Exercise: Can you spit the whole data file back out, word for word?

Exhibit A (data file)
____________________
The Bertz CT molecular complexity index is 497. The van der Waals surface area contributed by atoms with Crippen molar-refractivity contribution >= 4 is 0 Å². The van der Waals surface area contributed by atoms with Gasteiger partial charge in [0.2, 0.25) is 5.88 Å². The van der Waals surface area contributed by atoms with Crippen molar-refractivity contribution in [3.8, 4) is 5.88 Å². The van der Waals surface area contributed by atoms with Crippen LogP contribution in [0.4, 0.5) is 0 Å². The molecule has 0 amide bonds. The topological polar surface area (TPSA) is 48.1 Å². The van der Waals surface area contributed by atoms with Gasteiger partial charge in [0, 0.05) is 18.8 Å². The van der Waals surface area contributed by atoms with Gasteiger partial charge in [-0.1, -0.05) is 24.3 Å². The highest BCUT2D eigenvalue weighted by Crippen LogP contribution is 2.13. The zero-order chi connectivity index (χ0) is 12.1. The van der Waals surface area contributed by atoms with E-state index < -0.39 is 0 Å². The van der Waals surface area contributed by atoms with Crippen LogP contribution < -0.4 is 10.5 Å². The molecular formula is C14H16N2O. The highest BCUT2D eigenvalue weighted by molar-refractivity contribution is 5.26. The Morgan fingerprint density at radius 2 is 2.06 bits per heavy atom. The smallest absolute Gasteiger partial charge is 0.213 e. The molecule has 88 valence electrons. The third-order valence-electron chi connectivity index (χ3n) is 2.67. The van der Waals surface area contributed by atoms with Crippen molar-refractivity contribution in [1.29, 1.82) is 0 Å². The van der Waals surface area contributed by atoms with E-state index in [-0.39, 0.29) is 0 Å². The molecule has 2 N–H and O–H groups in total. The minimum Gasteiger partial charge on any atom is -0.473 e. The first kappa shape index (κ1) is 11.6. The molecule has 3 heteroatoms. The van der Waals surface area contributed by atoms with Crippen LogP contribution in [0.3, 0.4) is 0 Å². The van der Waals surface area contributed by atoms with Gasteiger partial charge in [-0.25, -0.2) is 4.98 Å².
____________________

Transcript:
The Bertz CT molecular complexity index is 497. The van der Waals surface area contributed by atoms with Crippen molar-refractivity contribution >= 4 is 0 Å². The van der Waals surface area contributed by atoms with Gasteiger partial charge in [0.2, 0.25) is 5.88 Å². The van der Waals surface area contributed by atoms with Crippen molar-refractivity contribution in [3.8, 4) is 5.88 Å². The van der Waals surface area contributed by atoms with Crippen LogP contribution in [0.4, 0.5) is 0 Å². The molecule has 0 amide bonds. The topological polar surface area (TPSA) is 48.1 Å². The van der Waals surface area contributed by atoms with Gasteiger partial charge in [0, 0.05) is 18.8 Å². The van der Waals surface area contributed by atoms with Gasteiger partial charge in [-0.1, -0.05) is 24.3 Å². The highest BCUT2D eigenvalue weighted by Crippen LogP contribution is 2.13. The zero-order chi connectivity index (χ0) is 12.1. The van der Waals surface area contributed by atoms with E-state index < -0.39 is 0 Å². The van der Waals surface area contributed by atoms with Crippen LogP contribution < -0.4 is 10.5 Å². The molecular formula is C14H16N2O. The highest BCUT2D eigenvalue weighted by molar-refractivity contribution is 5.26. The Morgan fingerprint density at radius 2 is 2.06 bits per heavy atom. The smallest absolute Gasteiger partial charge is 0.213 e. The molecule has 88 valence electrons. The third-order valence-electron chi connectivity index (χ3n) is 2.67. The van der Waals surface area contributed by atoms with Crippen molar-refractivity contribution in [1.29, 1.82) is 0 Å². The van der Waals surface area contributed by atoms with E-state index in [-0.39, 0.29) is 0 Å². The molecule has 2 N–H and O–H groups in total. The minimum Gasteiger partial charge on any atom is -0.473 e. The first kappa shape index (κ1) is 11.6. The molecule has 3 heteroatoms. The van der Waals surface area contributed by atoms with Crippen LogP contribution in [0.3, 0.4) is 0 Å². The van der Waals surface area contributed by atoms with Gasteiger partial charge in [-0.25, -0.2) is 4.98 Å².